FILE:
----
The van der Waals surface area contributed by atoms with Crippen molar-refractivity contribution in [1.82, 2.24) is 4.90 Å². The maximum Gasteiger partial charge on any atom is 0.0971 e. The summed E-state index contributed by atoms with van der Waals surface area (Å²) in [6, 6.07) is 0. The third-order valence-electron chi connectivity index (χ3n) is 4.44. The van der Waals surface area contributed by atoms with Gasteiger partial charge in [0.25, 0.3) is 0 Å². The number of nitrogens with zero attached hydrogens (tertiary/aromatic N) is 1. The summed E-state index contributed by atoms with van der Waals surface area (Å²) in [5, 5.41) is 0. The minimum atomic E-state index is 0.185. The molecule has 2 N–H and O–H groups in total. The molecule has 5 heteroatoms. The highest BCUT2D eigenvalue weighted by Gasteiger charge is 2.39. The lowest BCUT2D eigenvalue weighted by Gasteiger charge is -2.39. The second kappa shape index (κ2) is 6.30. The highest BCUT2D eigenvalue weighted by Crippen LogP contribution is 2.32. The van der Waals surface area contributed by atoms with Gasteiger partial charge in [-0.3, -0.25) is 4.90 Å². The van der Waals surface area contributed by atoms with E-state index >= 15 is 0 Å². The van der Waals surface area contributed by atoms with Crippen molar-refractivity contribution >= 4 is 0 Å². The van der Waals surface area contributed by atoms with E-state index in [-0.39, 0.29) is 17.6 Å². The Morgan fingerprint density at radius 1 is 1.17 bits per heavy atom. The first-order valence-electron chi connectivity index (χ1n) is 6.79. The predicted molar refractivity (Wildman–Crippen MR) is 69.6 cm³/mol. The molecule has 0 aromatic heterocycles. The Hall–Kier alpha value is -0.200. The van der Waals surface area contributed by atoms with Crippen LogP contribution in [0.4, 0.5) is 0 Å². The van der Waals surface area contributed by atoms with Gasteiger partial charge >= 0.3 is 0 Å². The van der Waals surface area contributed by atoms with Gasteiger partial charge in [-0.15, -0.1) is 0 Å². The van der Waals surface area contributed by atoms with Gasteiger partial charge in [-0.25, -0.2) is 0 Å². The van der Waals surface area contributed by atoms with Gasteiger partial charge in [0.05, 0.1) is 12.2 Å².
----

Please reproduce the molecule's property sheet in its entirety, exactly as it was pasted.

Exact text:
The van der Waals surface area contributed by atoms with Crippen molar-refractivity contribution in [1.82, 2.24) is 4.90 Å². The maximum Gasteiger partial charge on any atom is 0.0971 e. The summed E-state index contributed by atoms with van der Waals surface area (Å²) in [6, 6.07) is 0. The third-order valence-electron chi connectivity index (χ3n) is 4.44. The van der Waals surface area contributed by atoms with Gasteiger partial charge in [0.25, 0.3) is 0 Å². The number of nitrogens with zero attached hydrogens (tertiary/aromatic N) is 1. The summed E-state index contributed by atoms with van der Waals surface area (Å²) in [5, 5.41) is 0. The minimum atomic E-state index is 0.185. The molecule has 2 N–H and O–H groups in total. The molecule has 5 heteroatoms. The highest BCUT2D eigenvalue weighted by Gasteiger charge is 2.39. The lowest BCUT2D eigenvalue weighted by Gasteiger charge is -2.39. The second kappa shape index (κ2) is 6.30. The highest BCUT2D eigenvalue weighted by Crippen LogP contribution is 2.32. The van der Waals surface area contributed by atoms with Gasteiger partial charge in [-0.3, -0.25) is 4.90 Å². The van der Waals surface area contributed by atoms with E-state index >= 15 is 0 Å². The van der Waals surface area contributed by atoms with Crippen molar-refractivity contribution >= 4 is 0 Å². The van der Waals surface area contributed by atoms with E-state index in [-0.39, 0.29) is 17.6 Å². The Morgan fingerprint density at radius 1 is 1.17 bits per heavy atom. The first-order valence-electron chi connectivity index (χ1n) is 6.79. The predicted molar refractivity (Wildman–Crippen MR) is 69.6 cm³/mol. The molecule has 0 aromatic heterocycles. The Hall–Kier alpha value is -0.200. The van der Waals surface area contributed by atoms with Crippen LogP contribution in [0.4, 0.5) is 0 Å². The van der Waals surface area contributed by atoms with Gasteiger partial charge >= 0.3 is 0 Å². The van der Waals surface area contributed by atoms with Gasteiger partial charge in [-0.15, -0.1) is 0 Å². The van der Waals surface area contributed by atoms with Gasteiger partial charge in [-0.25, -0.2) is 0 Å². The van der Waals surface area contributed by atoms with Gasteiger partial charge in [0.05, 0.1) is 12.2 Å².